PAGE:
Face Challenges Confidently

061 Exploracion De La Estrella Soloataria Incorporation v. Birdwell

Thursday, September 3rd, 2015

Richard F. Brown

The following is not a legal opinion. You should consult your attorney if the case may be of some significance to you.
Exploracion De La Estrella v. Birdwell, 858 S.W.2d 549 (Tex. App.–Eastland 1993, no writ) construes the effect of executing division orders after a lease has terminated. The land owners executed division orders on forms provided by Permian (the Crude purchaser) after the cessation of production. The division orders contained no express language granting an estate in land or any express language reviving the lease. Exploracion contended that by executing the division orders the land owners revived the lease.
Held: The lease was not revived. The court followed earlier appellate level authority in finding that execution of division orders will not revive a terminated lease unless there is (1) an express grant of an estate in land, or (2) detrimental reliance on the part of lessee.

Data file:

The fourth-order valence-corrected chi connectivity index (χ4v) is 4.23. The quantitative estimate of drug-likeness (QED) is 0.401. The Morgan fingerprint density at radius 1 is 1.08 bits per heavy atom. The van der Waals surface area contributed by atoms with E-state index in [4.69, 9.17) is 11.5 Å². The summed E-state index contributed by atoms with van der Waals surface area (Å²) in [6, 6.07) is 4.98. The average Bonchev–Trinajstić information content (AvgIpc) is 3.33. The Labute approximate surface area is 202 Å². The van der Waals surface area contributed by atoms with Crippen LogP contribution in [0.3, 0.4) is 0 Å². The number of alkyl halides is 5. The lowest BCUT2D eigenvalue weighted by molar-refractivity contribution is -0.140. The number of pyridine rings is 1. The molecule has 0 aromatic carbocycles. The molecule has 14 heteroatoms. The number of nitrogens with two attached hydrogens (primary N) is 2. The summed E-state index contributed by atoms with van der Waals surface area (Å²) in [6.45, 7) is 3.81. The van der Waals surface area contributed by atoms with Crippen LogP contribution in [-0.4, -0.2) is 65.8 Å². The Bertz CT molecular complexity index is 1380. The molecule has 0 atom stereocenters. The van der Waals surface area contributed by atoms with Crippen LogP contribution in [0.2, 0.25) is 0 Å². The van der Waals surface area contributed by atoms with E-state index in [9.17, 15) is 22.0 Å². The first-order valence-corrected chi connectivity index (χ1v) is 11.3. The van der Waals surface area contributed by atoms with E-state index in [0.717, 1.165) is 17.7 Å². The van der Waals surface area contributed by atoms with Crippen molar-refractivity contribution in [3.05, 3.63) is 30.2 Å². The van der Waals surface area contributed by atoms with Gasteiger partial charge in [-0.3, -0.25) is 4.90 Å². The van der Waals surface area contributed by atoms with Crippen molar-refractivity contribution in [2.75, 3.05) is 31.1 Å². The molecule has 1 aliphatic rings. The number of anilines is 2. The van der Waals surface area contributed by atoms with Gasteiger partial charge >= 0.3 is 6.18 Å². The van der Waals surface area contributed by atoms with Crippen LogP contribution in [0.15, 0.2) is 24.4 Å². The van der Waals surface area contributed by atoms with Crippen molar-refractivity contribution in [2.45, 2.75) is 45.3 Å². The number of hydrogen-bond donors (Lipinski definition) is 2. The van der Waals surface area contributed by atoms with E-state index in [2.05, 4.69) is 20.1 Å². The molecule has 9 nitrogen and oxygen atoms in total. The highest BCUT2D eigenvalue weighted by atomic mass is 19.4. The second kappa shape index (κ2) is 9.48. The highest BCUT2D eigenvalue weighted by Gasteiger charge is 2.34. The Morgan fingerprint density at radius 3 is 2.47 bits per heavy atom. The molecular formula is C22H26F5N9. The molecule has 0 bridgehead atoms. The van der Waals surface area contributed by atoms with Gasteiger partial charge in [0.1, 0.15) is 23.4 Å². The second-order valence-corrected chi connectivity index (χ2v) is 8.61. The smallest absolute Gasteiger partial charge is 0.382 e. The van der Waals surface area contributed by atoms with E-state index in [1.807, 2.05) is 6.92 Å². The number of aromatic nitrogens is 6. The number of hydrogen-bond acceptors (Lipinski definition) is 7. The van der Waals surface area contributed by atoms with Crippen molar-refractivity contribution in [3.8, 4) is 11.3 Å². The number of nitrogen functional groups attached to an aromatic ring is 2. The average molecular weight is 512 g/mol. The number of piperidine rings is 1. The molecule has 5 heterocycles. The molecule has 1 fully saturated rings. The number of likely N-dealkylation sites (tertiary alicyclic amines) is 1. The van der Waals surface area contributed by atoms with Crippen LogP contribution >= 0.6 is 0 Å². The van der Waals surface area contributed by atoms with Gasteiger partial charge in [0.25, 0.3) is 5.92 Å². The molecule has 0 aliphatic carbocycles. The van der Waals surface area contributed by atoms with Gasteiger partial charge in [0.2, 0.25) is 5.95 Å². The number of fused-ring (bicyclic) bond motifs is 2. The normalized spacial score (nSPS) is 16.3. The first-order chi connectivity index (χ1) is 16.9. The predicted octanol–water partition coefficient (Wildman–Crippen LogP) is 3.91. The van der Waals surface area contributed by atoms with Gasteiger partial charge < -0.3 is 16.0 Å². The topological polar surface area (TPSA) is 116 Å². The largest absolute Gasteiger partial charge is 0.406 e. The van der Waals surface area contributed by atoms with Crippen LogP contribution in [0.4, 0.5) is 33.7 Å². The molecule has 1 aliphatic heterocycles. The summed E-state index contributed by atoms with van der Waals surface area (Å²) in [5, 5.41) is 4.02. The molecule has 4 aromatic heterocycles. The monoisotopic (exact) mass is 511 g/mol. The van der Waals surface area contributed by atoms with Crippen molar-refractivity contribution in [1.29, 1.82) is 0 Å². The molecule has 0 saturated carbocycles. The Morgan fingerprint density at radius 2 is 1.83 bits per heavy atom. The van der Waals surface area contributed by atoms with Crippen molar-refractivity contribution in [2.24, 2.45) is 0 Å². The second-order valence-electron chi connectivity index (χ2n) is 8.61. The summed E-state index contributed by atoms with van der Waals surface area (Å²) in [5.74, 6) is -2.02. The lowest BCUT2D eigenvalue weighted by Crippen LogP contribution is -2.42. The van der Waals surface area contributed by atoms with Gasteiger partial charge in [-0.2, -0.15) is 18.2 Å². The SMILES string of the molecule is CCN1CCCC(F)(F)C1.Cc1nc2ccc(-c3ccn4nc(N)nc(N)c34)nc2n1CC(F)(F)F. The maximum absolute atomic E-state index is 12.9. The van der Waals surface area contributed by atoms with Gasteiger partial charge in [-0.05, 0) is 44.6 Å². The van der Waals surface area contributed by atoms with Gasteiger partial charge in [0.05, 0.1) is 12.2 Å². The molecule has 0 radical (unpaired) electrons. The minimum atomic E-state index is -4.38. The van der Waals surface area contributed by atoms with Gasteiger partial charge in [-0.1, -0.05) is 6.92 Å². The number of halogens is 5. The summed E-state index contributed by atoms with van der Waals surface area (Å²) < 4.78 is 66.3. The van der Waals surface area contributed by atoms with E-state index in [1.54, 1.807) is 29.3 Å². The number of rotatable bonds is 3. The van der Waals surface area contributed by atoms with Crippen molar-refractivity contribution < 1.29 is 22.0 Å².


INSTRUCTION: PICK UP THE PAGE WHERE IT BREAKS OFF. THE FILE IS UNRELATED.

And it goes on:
Thus, lessees cannot safely rely upon a plain vanilla division order to revive a terminated (or questionable) lease. Lessors cannot safely execute a plain vanilla division order, if they may contend the lease has terminated. The case does not consider the effect of the Texas Division Order Statue which provides in §91.403(h) that:

“The execution of a division order between a royalty owner and lessee or between a royalty owner and a party other than lessee shall not change or relieve the lessee’s specific, expressed or implied obligations under an oil and gas lease, including any obligation to market production as a reasonably prudent lessee. Any provision of a division order between payee and its lessee which is in contradiction with any provision of an oil and gas lease is invalid to the extent of the contradiction.”